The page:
So, here’s my #PitchWars bio. For those who’ve come across this as a fellow contestant, best of luck. For those who have come across this by accident and don’t know what PitchWars is, here’s some background info: http://www.brenda-drake.com/pitch-wars/. And for any mentors looking at this, all I can say is “Pick me! Pick me!”
My name is Georgiana – it’s pronounced George-gee-ah-na – and not, as many people seem to think, pronounced the same as Georgina, only in a posher accent. Leave my fancy extra “A” out of my name at your peril!
As you can probably tell from this (now rather under-used) website and blog, I wrote and self-published The Cavaliers, a trilogy of vampire novels set at Oxford University. I’ve since written two other, quite different novels, which I’m aiming to publish conventionally.Firstly, The Dictator’s Wife, an adult romantic thriller about a military coup in the UK. Secondly, my actual PitchWars entry, My Love is Vengeance, a YA fantasy about a sixteen-year-old girl seeking revenge on the feudal lord who killed her brother while trying not to fall for his charms or give in to her dark side.
I’m British, and originally from Yorkshire. For those who don’t really know British geography, think Winterfell. I used to sound like a Stark bannerman. My Sean Bean-esque accent has faded over the years – it comes out when I get stressed or over-excited though. Part of my Yorkshire heritage is being a massive Sheffield Wednesday fan. (For those who don’t know that’s a football or *shudder* “soccer” team).
I studied history at Oxford University – I still adore everything historical, particularly the three Rs: Renaissance, Restoration and Regency. Afterwards, I converted to Law and now live in London with my husband, Freddie. If I’m a Stark, he’s definitely a Lannister, and his accent makes him sounds like a stereotypical British villain. He has other awesome qualities, but I think deep down, that’s probably what attracted me to him 😉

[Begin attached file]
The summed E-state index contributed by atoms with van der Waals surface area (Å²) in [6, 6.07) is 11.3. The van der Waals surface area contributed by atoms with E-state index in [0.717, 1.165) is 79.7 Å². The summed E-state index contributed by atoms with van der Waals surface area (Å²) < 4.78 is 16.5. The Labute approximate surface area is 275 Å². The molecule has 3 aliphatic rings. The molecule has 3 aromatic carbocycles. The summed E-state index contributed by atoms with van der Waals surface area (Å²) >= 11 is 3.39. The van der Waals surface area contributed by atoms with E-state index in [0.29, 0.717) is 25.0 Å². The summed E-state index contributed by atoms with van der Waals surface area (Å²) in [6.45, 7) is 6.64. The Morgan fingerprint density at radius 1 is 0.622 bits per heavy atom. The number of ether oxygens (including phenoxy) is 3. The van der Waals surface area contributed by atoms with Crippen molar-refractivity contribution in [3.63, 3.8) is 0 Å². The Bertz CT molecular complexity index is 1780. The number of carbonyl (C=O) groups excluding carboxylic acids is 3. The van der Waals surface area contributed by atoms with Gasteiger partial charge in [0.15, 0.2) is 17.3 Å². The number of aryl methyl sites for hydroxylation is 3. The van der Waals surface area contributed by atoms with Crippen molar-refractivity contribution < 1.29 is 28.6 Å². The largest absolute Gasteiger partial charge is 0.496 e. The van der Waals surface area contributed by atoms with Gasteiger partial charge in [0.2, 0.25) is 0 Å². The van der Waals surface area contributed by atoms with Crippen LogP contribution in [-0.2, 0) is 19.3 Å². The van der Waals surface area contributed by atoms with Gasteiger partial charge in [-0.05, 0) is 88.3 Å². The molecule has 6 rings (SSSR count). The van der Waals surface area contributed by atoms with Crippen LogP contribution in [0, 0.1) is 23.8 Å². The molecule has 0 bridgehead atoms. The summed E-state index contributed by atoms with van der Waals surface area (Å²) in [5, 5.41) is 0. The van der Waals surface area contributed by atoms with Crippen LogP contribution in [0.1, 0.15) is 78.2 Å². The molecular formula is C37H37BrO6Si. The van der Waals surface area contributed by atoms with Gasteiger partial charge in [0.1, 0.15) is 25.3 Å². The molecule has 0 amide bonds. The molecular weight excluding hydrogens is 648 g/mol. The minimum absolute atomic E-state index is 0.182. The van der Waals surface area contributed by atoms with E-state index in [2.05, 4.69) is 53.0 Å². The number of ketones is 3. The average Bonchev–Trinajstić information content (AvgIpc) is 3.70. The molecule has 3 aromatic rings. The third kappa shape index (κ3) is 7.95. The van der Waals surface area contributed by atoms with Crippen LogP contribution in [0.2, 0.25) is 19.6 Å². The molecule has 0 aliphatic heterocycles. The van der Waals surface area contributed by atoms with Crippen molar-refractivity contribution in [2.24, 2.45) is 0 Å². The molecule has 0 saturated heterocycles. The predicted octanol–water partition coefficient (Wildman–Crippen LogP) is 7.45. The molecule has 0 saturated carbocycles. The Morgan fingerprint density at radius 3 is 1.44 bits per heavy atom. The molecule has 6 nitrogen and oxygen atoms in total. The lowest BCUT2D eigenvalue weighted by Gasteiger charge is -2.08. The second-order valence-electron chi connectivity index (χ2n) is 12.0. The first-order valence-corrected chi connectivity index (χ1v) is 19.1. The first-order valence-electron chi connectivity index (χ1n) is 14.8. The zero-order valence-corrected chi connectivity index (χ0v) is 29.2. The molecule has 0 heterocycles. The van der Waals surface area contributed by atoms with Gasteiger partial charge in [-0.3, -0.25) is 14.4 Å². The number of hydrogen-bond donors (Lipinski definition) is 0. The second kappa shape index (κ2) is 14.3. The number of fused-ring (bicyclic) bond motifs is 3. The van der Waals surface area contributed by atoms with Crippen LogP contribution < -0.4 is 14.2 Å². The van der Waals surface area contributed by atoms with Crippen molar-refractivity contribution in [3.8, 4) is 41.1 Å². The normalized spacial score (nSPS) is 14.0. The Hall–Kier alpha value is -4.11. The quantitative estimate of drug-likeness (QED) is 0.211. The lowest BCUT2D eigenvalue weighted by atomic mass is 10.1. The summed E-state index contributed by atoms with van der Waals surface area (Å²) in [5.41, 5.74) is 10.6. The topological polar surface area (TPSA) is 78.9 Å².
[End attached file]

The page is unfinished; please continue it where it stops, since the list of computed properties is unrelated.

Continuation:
We both work for the UK Government. This has not made for a relaxing last few months. Still, getting to pose outside Ten Downing Street sort of makes up for it.
I love any type of story that takes me away from the here and now: futuristic, historical, fantasy or simply weird, dramatic things happening in a contemporary setting. I’m generally less of a fan of stories of ordinary people doing ordinary things in the present day, though I’ll make an exception for anything that includes unconventional narratives, unreliable narrators or tricksy, experimental story-telling.
I am an unashamed lover of alluring villains and villainous (or at least seriously morally ambiguous) protagonists. That’s Gone Girl-style ladies and Darkling-style gentlemen. I particularly enjoy tales that feature sinister characters as possible love interests. And to be clear, that’s villains, not bad boys. I have zero interest in muscly, drug-taking hardmen who take a ‘treat em mean, keep em keen’ attitude to their love interests, but I can’t resist those hell bent on world domination.
Other things I love are posh characters (and classes colliding), well-executed twists, complicated plots with lots of hidden clues, elaborate world-building I can obsess over, elaborate plans, and doomed or forbidden romances. Some of my favourites include:
YA Fantasy and Paranormal
- The Grisha Trilogy
- Daughter of Smoke and Bone
- A Court of Thorns and Roses (though I couldn’t get into a Throne of Glass for some reason – I keep thinking I ought to give it another go)
- This Savage Song (and other VE Schwab books)
- The Young Elites
- The Red Queen
- Everything by LJ Smith – they are a bit dated now, but basically defined my mid-teens and I still feel no one does sexy villain quite so well
- Game of Thrones/A Song of Ice and Fire (love, love, love the books and the TV show. My husband introduced me to the books years ago, and geeking out about them is a core component of our marriage!)
- The Kingkiller Chronices
- Prince of Thorns – which pushes my ability to root for the villain to its absolute limit
- American Gods
More realistic and/or literary books
- Gone Girl
- Cloud Atlas – and basically everything by David Mitchell
- Prep – and basically everything by Curtis Sittenfeld apart from her latest one, Eligible, which was fun but forgettable
- Wolf Hall and Bring up the Bodies
I fanatically review every book I read, so you can get more of a feel for what I enjoy on my Amazon review page: https://www.amazon.co.uk/gp/cdp/member-reviews/A1M4SYONBR2PXM? or on Goodreads.
I spend far more time reading than I do watching TV and films, but I do have a few recent favourites: Outlander (enjoyed the books too, but prefer the adaptation), Lord of the Rings (likewise), House of Cards, Boardwalk Empire. I also think I might be the only person in the world who genuinely enjoyed Jupiter Ascending – mostly thanks to Eddie Redmayne’s space villain’s eyeliner and shouty voice, and this review. http://www.themarysue.com/review-jupiter-ascending-the-worst/